At this point, I completely lost track of where things were going with the image.  It spread faster than I could keep track of.  I tweeted the image in response to a similar idea from Dara O’Brien (an Irish comedian big in the UK), and it picked up dozens of retweets from that as well. I had no idea so many people read the mentions for a famous person’s tweets.

Pretty soon, other versions began to circulate.  Accusations of copycats were made, but I didn’t buy that personally.  It was an easy reach, and I don’t doubt that dozens of people came to the joke at the same time.  I probably was not the first to make the joke, although maybe the first one to photoshop it.

Word spread on Facebook that I’d created the original and first image, and people began to tag me in posts acknowledging me as the creator on posts by people such as Hugh Howey and many random viral Facebook pages.   The Guardian ran an article with a hand-drawn illustration that had a similar concept, and people called them out on Twitter, tagging me.   For about four days, I could barely keep up with my Twitter mentions and notifications.  I am very glad I had them mostly disabled on my phone.

My rough estimate is that the image was shared and retweeted over 20,000 times, but it is impossible to know for sure because of how easy it was for the image to drop attribution.  I imagine I could have added a watermark, but I didn’t want to mar the image and frankly I didn’t really care if attribution was maintained.  The only reward I wanted was to see people get a laugh in a kind of dark and shitty moment, and in that regard, the joke succeeded better than I ever expected.

The lasting result was that I picked up 40 new Twitter followers and three or four new Facebook friends.  Otherwise, my life is now back to normal. No, as some friends have asked, I did not get rich.  I did not make any money, and if I had somehow, I imagine the people who own the rights to the movie would have deserved 99% of it.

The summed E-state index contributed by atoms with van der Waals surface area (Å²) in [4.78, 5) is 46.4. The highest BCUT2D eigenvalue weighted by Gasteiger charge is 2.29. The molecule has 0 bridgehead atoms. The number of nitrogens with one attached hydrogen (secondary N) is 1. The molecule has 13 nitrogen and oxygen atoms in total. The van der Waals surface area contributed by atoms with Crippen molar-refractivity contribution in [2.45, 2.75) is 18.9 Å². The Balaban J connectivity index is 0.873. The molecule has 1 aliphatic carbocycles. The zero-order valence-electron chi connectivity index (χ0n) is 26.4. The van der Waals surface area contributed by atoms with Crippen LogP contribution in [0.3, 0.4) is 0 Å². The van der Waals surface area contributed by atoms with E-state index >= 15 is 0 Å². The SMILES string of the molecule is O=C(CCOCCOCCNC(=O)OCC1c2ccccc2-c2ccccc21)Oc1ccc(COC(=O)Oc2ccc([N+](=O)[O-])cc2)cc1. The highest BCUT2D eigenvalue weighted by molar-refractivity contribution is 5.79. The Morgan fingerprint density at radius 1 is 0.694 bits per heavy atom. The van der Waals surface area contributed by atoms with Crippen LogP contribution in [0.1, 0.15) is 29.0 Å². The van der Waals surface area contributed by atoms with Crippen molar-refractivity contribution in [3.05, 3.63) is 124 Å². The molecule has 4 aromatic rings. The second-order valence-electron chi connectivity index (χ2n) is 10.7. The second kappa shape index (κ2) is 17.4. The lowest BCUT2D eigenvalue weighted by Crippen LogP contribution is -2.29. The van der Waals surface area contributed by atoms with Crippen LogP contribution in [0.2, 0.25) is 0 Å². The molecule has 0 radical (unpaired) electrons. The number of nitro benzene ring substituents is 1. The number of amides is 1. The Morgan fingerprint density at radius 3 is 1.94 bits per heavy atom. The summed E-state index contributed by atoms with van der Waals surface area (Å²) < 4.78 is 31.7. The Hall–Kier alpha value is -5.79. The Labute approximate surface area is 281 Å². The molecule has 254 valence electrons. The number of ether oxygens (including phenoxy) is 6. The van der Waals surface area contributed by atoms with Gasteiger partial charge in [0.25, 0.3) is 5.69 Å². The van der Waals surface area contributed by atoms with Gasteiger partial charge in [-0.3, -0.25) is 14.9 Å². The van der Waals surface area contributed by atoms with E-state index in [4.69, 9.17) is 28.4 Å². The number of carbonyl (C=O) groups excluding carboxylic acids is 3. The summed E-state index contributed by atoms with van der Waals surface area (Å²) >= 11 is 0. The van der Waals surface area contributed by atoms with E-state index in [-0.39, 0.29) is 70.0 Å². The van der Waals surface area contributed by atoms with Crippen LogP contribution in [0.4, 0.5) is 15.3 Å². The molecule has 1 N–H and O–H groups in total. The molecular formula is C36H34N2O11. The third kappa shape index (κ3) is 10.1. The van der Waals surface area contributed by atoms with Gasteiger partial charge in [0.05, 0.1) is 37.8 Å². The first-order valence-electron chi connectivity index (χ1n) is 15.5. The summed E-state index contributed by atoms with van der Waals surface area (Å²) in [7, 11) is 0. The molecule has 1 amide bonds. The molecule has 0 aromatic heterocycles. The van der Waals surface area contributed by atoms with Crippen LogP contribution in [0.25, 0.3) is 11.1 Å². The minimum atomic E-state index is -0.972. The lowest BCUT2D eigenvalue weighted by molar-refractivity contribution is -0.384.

As a postscript to the whole experience, I want to note that things have turned darker in regards to Brexit since I made the image, with many accounts of  public acts of racism circulating on the Net.  I don’t find racist attacks funny, and this image was not making light of such things.

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Recap of A Parenting Conversation

This is a conversation, roughly paraphrased, that we just had in my house.
 
Me: So the Dad’s a rabbit and the Mom is a cat. They have a cat son, a rabbit daughter, and somehow, a goldfish child as well. Apparently when you mix cat/rabbit cartoon DNA, one possible result is a goldfish?  There are so many things I don’t understand about that.
 
Wife: I assumed the fish kid was adopted.
 

Me: *does Google search* Ah. He’s Gumball’s pet Goldfish that grew legs and learned to talk, so they adopted him into the family. So I’ve just spent four days thinking about cartoon genetics for NO REASON?

Wife: Uhhuh. So I was right?

Me: *scrolling* Wow.  They have wikis about EVERYTHING now.

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“Not by Wardrobe, Tornado, or Looking Glass” Out Now in February Lightspeed Magazine

ls-feb-16

The scent of fresh lilacs and the boom of a cannon shot muffled by distance prefaced the arrival of the rabbit hole. Louisa jerked upright in her seat, and her book fell from her lap to slap against the cold pavement of the station floor. Dropping a book would normally cause her to cringe, but instead she allowed herself a spark of excitement as a metal maintenance door creaked open on rusty hinges. Golden light spilled out onto dazed commuters. Was this it? Was this finally it?

My latest fantasy short story is available for purchase in this month’s issue of Lightspeed Magazine, along with the work of other great writers such as Rachael K. Jones, Sarah Pinsker, Rachel Swirsky, Karen Tidbeck, and Christopher Barzak.  It will be online to read for free February 9th, also.  I hope you enjoy it!

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Welcome To the New JeremiahTolbert.com

For a while now, I’ve been a cobbler’s child; “the cobbler’s children have no shoes.”  Oh, I had a website, but it was old, out-dated, and didn’t demonstrate any of the cool features that I am able to bring to bear for my own author clients.

Working between paid gigs, I’ve been putting this one together for a while, because my own writing career is very important to me.  It was time to finally give myself the gift of a new website, one that I didn’t have to feel embarrassment for.  I’m pretty proud of it, actually.  This is what I picture when I picture my ideal author website, minus a listing of a whole bunch of published books (but those will come with time).

Drop me a note if you find anything broken or odd.  I’ll likely continue to tinker with it off and on for a while.